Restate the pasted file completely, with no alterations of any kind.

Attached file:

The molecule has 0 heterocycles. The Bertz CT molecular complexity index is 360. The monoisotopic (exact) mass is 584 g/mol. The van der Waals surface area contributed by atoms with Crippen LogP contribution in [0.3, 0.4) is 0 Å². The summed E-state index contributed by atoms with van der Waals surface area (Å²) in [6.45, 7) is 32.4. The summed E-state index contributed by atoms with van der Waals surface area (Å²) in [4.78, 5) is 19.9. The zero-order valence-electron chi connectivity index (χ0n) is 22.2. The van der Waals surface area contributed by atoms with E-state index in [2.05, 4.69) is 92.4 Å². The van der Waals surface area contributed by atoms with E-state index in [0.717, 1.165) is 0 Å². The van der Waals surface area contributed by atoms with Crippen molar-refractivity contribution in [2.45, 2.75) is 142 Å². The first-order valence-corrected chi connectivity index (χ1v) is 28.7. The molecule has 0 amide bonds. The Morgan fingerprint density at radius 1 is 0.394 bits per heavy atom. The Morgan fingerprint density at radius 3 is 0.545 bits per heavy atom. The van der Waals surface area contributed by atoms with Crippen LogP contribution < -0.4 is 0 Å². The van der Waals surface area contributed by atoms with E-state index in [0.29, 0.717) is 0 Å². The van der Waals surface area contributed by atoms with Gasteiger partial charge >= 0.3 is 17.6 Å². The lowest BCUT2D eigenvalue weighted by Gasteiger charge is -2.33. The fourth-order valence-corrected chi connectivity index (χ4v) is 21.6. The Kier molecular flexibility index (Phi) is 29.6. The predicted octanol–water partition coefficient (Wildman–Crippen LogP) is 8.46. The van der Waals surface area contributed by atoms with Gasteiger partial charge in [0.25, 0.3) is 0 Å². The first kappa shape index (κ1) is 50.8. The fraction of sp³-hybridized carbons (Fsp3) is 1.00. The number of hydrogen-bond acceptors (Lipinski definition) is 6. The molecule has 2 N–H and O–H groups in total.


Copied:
The molecule has 0 heterocycles. The Bertz CT molecular complexity index is 360. The monoisotopic (exact) mass is 584 g/mol. The van der Waals surface area contributed by atoms with Crippen LogP contribution in [0.3, 0.4) is 0 Å². The summed E-state index contributed by atoms with van der Waals surface area (Å²) in [6.45, 7) is 32.4. The summed E-state index contributed by atoms with van der Waals surface area (Å²) in [4.78, 5) is 19.9. The zero-order valence-electron chi connectivity index (χ0n) is 22.2. The van der Waals surface area contributed by atoms with E-state index in [2.05, 4.69) is 92.4 Å². The van der Waals surface area contributed by atoms with E-state index in [0.717, 1.165) is 0 Å². The van der Waals surface area contributed by atoms with Crippen molar-refractivity contribution in [2.45, 2.75) is 142 Å². The first-order valence-corrected chi connectivity index (χ1v) is 28.7. The molecule has 0 amide bonds. The Morgan fingerprint density at radius 1 is 0.394 bits per heavy atom. The Morgan fingerprint density at radius 3 is 0.545 bits per heavy atom. The van der Waals surface area contributed by atoms with Crippen LogP contribution < -0.4 is 0 Å². The van der Waals surface area contributed by atoms with E-state index in [0.29, 0.717) is 0 Å². The van der Waals surface area contributed by atoms with Gasteiger partial charge >= 0.3 is 17.6 Å². The lowest BCUT2D eigenvalue weighted by Gasteiger charge is -2.33. The fourth-order valence-corrected chi connectivity index (χ4v) is 21.6. The Kier molecular flexibility index (Phi) is 29.6. The predicted octanol–water partition coefficient (Wildman–Crippen LogP) is 8.46. The van der Waals surface area contributed by atoms with Gasteiger partial charge in [0.25, 0.3) is 0 Å². The first kappa shape index (κ1) is 50.8. The fraction of sp³-hybridized carbons (Fsp3) is 1.00. The number of hydrogen-bond acceptors (Lipinski definition) is 6. The molecule has 2 N–H and O–H groups in total.